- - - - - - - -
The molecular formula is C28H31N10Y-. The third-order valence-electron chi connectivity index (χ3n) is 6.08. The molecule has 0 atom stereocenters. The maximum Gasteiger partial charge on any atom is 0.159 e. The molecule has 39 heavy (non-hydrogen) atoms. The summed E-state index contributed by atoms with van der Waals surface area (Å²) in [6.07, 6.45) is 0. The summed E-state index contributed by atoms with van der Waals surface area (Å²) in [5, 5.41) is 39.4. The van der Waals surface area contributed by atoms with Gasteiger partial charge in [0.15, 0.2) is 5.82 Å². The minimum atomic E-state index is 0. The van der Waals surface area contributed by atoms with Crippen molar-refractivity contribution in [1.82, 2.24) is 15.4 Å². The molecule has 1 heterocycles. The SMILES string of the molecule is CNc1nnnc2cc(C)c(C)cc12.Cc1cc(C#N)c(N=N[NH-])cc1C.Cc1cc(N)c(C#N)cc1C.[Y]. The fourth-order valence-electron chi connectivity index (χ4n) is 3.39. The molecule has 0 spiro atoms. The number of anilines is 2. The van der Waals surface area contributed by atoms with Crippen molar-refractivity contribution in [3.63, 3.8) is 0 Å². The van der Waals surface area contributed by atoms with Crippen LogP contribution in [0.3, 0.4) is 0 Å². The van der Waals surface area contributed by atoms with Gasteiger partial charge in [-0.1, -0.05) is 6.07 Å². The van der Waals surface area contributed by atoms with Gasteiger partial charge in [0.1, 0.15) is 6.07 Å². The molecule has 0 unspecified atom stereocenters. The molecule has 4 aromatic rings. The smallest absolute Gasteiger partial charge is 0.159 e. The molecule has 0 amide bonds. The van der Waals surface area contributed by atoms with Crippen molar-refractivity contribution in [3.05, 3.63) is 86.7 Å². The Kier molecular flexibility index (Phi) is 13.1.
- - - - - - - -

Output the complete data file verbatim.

The molecular formula is C28H31N10Y-. The third-order valence-electron chi connectivity index (χ3n) is 6.08. The molecule has 0 atom stereocenters. The maximum Gasteiger partial charge on any atom is 0.159 e. The molecule has 39 heavy (non-hydrogen) atoms. The summed E-state index contributed by atoms with van der Waals surface area (Å²) in [6.07, 6.45) is 0. The summed E-state index contributed by atoms with van der Waals surface area (Å²) in [5, 5.41) is 39.4. The van der Waals surface area contributed by atoms with Gasteiger partial charge in [0.15, 0.2) is 5.82 Å². The minimum atomic E-state index is 0. The van der Waals surface area contributed by atoms with Crippen molar-refractivity contribution in [1.82, 2.24) is 15.4 Å². The molecule has 1 heterocycles. The SMILES string of the molecule is CNc1nnnc2cc(C)c(C)cc12.Cc1cc(C#N)c(N=N[NH-])cc1C.Cc1cc(N)c(C#N)cc1C.[Y]. The fourth-order valence-electron chi connectivity index (χ4n) is 3.39. The molecule has 0 spiro atoms. The number of anilines is 2. The van der Waals surface area contributed by atoms with Crippen molar-refractivity contribution in [3.63, 3.8) is 0 Å². The van der Waals surface area contributed by atoms with Crippen LogP contribution in [0.3, 0.4) is 0 Å². The van der Waals surface area contributed by atoms with Gasteiger partial charge in [-0.1, -0.05) is 6.07 Å². The van der Waals surface area contributed by atoms with Gasteiger partial charge in [0.1, 0.15) is 6.07 Å². The molecule has 0 unspecified atom stereocenters. The molecule has 4 aromatic rings. The smallest absolute Gasteiger partial charge is 0.159 e. The molecule has 0 amide bonds. The van der Waals surface area contributed by atoms with Crippen molar-refractivity contribution in [3.05, 3.63) is 86.7 Å². The Kier molecular flexibility index (Phi) is 13.1.